High conflict Why we get trapped and how we get out

Amanda Ripley

Book - 2021

"In the tradition of bestselling explainers like The Tipping Point, the first popular book based on cutting edge science that breaks down the idea of extreme conflict, the kind that paralyzes people and places, and then shows how to escape it"--

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Subjects
Genres
Self-help publications
Published
New York, NY : Simon & Schuster 2021.
Edition
First Simon & Schuster hardcover edition
Language
English
Physical Description
xiv, 352 pages : illustrations ; 24 cm
Bibliography
Includes bibliographical references (pages 299-312) and index.
ISBN
9781982128562
1982128569
Main Author
Amanda Ripley (author)
  • Into conflict. The understory of conflict ; The power of the binary ; The fire starters
  • Out of conflict. Buying time ; Making space ; Reverse engineering ; Complicating the narrative
  • Author's note
  • Appendix I: how to recognize high conflict in the world
  • Appendix II: how to recognize high conflict in yourself
  • Appendix III: how to prevent high conflict.
Review by Booklist Reviews

Journalist Ripley (The Smartest Kids in the World, 2013; The Unthinkable, 2008) takes a deep dive into the concept of high conflict and its emergence in global and personal examples. Ripley defines high conflict as a conflict that becomes self-perpetuating and all-consuming, in which almost everyone ends up worse off, and notes that high conflicts happen everywhere, often under different names. Drawing on numerous research findings and real-life stories of individuals and communities interacting in high conflict, Ripley examines these polarizing situations, and identifies stakeholders and strategies for de-escalation. The fascinating stories, global history, and dialogue from local politics Ripley includes keep the book moving at a brisk pace. Ripley helps readers understand what feeds into and drives high conflict and its aftermath, through competing narratives and complicated experiences. Readers interested in conflict management and negotiation and the decision-making process will be intrigued as Ripley thoughtfully explains the intensities and nuances of conflict, and the crux of high conflict in any setting. Copyright 2021 Booklist Reviews.

Review by Booklist Reviews

Journalist Ripley (The Smartest Kids in the World, 2013; The Unthinkable, 2008) takes a deep dive into the concept of high conflict and its emergence in global and personal examples. Ripley defines high conflict as a conflict that becomes self-perpetuating and all-consuming, in which almost everyone ends up worse off, and notes that high conflicts happen everywhere, often under different names. Drawing on numerous research findings and real-life stories of individuals and communities interacting in high conflict, Ripley examines these polarizing situations, and identifies stakeholders and strategies for de-escalation. The fascinating stories, global history, and dialogue from local politics Ripley includes keep the book moving at a brisk pace. Ripley helps readers understand what feeds into and drives high conflict and its aftermath, through competing narratives and complicated experiences. Readers interested in conflict management and negotiation and the decision-making process will be intrigued as Ripley thoughtfully explains the intensities and nuances of conflict, and the crux of high conflict in any setting. Copyright 2021 Booklist Reviews.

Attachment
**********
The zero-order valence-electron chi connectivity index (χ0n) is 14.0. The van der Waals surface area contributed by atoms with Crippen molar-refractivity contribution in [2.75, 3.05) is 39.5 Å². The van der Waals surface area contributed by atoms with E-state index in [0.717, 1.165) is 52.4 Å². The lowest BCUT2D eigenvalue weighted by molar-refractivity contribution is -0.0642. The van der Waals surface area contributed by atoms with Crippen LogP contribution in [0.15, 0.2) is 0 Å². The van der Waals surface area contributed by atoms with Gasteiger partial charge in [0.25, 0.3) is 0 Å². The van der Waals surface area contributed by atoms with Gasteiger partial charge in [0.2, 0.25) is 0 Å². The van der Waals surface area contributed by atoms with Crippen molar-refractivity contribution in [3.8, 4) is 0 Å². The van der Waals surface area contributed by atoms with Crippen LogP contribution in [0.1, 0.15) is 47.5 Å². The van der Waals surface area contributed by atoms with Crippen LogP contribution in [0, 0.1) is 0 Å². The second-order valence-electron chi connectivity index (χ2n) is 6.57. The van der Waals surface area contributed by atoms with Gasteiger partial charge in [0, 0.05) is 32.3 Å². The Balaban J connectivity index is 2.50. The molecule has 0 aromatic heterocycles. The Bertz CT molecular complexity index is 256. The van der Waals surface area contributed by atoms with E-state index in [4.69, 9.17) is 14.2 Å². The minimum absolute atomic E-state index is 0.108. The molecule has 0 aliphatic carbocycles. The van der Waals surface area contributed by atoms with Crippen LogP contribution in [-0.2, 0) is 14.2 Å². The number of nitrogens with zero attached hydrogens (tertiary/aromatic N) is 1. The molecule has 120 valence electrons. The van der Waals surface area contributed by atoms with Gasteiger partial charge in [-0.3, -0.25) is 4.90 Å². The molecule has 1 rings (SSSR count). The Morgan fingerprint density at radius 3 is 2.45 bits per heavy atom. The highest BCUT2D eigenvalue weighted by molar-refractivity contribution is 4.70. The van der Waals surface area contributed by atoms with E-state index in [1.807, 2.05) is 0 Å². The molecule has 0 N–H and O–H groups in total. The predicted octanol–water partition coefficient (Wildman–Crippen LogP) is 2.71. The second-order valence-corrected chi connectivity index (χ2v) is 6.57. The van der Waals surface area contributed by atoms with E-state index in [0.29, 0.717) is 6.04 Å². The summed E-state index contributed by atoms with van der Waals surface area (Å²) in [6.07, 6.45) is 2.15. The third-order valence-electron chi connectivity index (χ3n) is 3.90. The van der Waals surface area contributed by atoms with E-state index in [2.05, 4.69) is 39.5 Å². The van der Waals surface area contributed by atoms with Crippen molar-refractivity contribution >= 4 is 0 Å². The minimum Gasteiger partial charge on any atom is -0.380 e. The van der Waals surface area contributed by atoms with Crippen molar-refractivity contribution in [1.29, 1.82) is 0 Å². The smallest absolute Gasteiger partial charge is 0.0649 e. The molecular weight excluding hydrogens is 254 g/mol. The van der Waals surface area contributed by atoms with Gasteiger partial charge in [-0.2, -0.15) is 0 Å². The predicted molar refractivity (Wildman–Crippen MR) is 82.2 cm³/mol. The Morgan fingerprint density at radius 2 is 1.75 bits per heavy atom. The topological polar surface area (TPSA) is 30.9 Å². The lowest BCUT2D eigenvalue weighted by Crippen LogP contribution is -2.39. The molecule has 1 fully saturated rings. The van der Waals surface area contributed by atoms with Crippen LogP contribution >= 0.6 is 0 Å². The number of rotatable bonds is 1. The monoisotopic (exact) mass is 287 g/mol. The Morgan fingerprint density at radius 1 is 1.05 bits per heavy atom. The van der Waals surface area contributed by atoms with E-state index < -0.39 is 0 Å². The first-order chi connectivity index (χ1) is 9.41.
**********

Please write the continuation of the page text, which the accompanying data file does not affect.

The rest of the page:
Review by Publisher Summary 1

An award-winning journalist investigates how good people get captured by high conflict and how they break free, providing a mind-opening new way to think about conflict that will transform how we move through the world. 150,000 first printing. Illustrations.

Review by Publisher Summary 2

"In the tradition of bestselling explainers like The Tipping Point, the first popular book based on cutting edge science that breaks down the idea of extreme conflict, the kind that paralyzes people and places, and then shows how to escape it"--

Review by Publisher Summary 3